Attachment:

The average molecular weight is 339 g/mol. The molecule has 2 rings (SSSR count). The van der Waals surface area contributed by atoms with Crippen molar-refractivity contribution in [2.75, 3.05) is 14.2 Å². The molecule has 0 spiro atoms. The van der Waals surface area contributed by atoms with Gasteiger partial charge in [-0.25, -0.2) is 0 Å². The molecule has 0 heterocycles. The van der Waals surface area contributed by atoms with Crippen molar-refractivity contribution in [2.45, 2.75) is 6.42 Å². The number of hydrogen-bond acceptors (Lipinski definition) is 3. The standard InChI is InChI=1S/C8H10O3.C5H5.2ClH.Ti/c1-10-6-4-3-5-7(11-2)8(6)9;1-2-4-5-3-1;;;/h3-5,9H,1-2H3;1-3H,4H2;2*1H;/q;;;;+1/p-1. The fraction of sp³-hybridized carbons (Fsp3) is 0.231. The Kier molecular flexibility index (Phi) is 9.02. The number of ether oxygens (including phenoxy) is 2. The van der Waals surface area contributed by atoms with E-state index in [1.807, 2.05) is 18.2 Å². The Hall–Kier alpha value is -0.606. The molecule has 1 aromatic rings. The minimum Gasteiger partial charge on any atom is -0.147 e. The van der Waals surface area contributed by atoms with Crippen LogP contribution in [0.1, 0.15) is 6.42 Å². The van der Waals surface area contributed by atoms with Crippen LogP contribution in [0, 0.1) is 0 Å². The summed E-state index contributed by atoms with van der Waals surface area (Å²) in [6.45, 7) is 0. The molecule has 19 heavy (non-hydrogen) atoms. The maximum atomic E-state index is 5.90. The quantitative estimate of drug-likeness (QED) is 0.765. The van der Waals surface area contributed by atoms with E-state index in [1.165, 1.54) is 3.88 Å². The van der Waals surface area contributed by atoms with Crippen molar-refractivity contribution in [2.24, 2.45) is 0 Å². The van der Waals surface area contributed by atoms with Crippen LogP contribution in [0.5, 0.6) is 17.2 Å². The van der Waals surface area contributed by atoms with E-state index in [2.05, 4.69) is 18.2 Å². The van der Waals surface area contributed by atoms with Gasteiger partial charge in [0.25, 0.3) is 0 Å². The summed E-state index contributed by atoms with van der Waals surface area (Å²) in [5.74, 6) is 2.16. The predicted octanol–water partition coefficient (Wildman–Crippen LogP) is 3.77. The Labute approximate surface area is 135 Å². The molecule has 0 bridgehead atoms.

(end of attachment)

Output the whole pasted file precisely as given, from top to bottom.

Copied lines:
The average molecular weight is 339 g/mol. The molecule has 2 rings (SSSR count). The van der Waals surface area contributed by atoms with Crippen molar-refractivity contribution in [2.75, 3.05) is 14.2 Å². The molecule has 0 spiro atoms. The van der Waals surface area contributed by atoms with Gasteiger partial charge in [-0.25, -0.2) is 0 Å². The molecule has 0 heterocycles. The van der Waals surface area contributed by atoms with Crippen molar-refractivity contribution in [2.45, 2.75) is 6.42 Å². The number of hydrogen-bond acceptors (Lipinski definition) is 3. The standard InChI is InChI=1S/C8H10O3.C5H5.2ClH.Ti/c1-10-6-4-3-5-7(11-2)8(6)9;1-2-4-5-3-1;;;/h3-5,9H,1-2H3;1-3H,4H2;2*1H;/q;;;;+1/p-1. The fraction of sp³-hybridized carbons (Fsp3) is 0.231. The Kier molecular flexibility index (Phi) is 9.02. The number of ether oxygens (including phenoxy) is 2. The van der Waals surface area contributed by atoms with E-state index in [1.807, 2.05) is 18.2 Å². The Hall–Kier alpha value is -0.606. The molecule has 1 aromatic rings. The minimum Gasteiger partial charge on any atom is -0.147 e. The van der Waals surface area contributed by atoms with Crippen LogP contribution in [0.1, 0.15) is 6.42 Å². The van der Waals surface area contributed by atoms with Crippen LogP contribution in [0, 0.1) is 0 Å². The summed E-state index contributed by atoms with van der Waals surface area (Å²) in [6.45, 7) is 0. The molecule has 19 heavy (non-hydrogen) atoms. The maximum atomic E-state index is 5.90. The quantitative estimate of drug-likeness (QED) is 0.765. The van der Waals surface area contributed by atoms with E-state index in [1.165, 1.54) is 3.88 Å². The van der Waals surface area contributed by atoms with Crippen molar-refractivity contribution in [2.24, 2.45) is 0 Å². The van der Waals surface area contributed by atoms with Crippen LogP contribution in [0.5, 0.6) is 17.2 Å². The van der Waals surface area contributed by atoms with E-state index in [2.05, 4.69) is 18.2 Å². The van der Waals surface area contributed by atoms with Gasteiger partial charge in [0.25, 0.3) is 0 Å². The summed E-state index contributed by atoms with van der Waals surface area (Å²) in [5.74, 6) is 2.16. The predicted octanol–water partition coefficient (Wildman–Crippen LogP) is 3.77. The Labute approximate surface area is 135 Å². The molecule has 0 bridgehead atoms.